IN THE BEGINNING
EARLY 1960s: Even though the first P.F. Chang’s opened in 1993, the story begins in the early 1960s. Cecilia Chiang was flourishing in the wild success of her Chinese restaurant, The Mandarin. Flash forward to 1974 and she has a second location in Beverly Hills, feeding celebrities like John Lennon and Yoko Ono. That year, Cecilia was called back to China for an extended trip. Her son, Philip, just out of art school, was realizing the woes of finding work as an artist. He stepped in to run the restaurant. And run the restaurant he did.
1990s: Enter restaurateur Paul Fleming. He’s living in Arizona running a successful restaurant concept, but also spending time at his regular Chinese place in Los Angeles called Mandarette. How does restaurant owner Philip Chiang make only three ingredients taste so tantalizingly delicious? He hopped on planes for business meetings, but mostly for some lettuce wraps; customers would surely flock. With a handshake, they agree to share the magic and P.F. Chang’s is born.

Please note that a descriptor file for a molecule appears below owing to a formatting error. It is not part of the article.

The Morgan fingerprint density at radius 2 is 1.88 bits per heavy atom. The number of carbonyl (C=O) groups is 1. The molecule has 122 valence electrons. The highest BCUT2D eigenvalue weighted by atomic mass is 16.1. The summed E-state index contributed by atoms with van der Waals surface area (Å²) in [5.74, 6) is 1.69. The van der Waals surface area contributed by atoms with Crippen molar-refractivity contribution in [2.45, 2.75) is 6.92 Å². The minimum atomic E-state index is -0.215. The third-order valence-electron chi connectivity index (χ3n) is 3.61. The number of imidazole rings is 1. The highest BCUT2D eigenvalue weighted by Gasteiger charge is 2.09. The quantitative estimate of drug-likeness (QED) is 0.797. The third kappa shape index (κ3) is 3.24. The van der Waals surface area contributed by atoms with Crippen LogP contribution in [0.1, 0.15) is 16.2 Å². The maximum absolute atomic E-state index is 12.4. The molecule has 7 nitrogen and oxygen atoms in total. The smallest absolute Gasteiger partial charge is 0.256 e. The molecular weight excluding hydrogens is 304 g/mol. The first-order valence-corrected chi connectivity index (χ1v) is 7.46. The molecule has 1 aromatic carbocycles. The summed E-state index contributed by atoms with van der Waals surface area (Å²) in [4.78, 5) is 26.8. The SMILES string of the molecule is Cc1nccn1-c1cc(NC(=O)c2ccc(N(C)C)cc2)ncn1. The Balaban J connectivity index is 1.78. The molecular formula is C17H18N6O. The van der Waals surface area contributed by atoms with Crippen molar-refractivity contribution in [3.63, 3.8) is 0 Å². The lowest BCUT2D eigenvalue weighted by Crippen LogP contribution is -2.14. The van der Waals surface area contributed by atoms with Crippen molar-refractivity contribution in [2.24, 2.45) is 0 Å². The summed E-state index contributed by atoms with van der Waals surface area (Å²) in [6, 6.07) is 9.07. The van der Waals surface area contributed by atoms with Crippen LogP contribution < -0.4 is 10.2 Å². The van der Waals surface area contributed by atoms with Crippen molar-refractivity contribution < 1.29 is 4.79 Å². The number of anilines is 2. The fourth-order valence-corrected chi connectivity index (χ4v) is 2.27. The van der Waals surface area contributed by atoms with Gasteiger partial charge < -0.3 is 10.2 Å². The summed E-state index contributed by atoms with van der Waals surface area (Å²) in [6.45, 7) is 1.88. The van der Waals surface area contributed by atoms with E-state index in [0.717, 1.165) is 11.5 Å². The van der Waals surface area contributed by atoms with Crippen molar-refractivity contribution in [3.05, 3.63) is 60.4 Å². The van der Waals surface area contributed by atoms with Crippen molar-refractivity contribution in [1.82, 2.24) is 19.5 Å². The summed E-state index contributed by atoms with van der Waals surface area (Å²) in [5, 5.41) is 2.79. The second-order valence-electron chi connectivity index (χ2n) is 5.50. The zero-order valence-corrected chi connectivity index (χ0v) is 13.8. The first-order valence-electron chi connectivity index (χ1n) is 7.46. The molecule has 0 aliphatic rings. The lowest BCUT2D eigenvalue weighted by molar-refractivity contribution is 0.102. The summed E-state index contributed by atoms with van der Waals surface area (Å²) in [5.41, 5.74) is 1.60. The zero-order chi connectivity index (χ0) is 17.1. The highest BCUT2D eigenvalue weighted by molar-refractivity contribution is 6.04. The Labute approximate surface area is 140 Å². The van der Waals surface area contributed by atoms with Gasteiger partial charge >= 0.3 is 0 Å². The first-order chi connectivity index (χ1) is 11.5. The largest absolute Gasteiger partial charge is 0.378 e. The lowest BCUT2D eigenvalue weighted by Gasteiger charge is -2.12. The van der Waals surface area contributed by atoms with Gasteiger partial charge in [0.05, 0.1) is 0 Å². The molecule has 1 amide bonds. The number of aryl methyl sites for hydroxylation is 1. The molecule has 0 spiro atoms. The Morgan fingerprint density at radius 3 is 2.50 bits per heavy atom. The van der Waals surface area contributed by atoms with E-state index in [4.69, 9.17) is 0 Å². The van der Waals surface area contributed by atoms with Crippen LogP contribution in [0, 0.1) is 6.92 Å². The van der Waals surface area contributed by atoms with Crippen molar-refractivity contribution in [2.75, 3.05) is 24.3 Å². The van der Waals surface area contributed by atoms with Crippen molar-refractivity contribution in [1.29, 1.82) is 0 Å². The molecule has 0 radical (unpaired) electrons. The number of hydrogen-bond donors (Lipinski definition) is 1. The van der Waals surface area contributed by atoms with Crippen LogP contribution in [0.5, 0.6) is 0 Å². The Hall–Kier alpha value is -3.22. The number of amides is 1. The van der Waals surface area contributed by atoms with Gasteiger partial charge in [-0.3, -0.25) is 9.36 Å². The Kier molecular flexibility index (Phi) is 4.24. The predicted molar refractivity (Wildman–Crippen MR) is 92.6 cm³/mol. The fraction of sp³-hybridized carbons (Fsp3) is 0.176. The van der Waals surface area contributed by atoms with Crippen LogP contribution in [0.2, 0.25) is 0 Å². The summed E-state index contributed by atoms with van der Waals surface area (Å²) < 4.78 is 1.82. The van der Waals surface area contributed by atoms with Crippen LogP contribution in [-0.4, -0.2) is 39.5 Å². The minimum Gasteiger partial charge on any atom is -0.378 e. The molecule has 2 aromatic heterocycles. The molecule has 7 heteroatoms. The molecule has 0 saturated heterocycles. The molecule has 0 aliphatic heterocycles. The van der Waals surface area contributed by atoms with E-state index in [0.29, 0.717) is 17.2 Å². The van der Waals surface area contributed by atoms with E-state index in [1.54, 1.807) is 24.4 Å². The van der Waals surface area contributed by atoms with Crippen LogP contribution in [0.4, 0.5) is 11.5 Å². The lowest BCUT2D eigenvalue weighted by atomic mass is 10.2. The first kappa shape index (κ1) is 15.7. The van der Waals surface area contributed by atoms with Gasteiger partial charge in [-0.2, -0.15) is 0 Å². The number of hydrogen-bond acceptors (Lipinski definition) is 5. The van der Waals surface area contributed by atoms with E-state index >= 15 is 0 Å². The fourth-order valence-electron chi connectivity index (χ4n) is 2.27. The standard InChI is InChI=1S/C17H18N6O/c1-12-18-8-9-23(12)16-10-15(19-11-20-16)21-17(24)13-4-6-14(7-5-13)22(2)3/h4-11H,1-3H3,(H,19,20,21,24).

Many guests don’t realize that P.F. Chang’s has a scratch kitchen — we wouldn’t have it any other way! We hire chefs, not kitchen managers. Even the simplest tasks, like julienning carrots, are done with passion. The pinches and folds in the dim sum must be perfect.
HAND SLICED. HAND SHAPED. HAND FORMED.
The folds in dim sum dictate how the final dish is served. The stuffing and fillings are made from scratch, and then we hand shape them so that each dim sum plate is perfect.
Wok cooking is nearly 2,000 years old. Oil heats up in a matter of seconds and reacts to the heat, causing an explosion of flavors and releasing a wok hei.
As we look at Asia, the opportunities to take our guests on a journey is in front of us. The intersection of history and food & culture across Asia is going to continue to be part of the menu at P.F. Chang’s.
“Every single one of us is so important. We couldn’t do our job without the person next to us. The dishwasher is just as important as the host, as the bartender, as the wok cook, and as the person that’s rolling the dumplings.”
— Danielle Eastman, Operating Partner, Palo Alto, CA
TRANSFORMING FOOD WITH PASSION AND PRIDE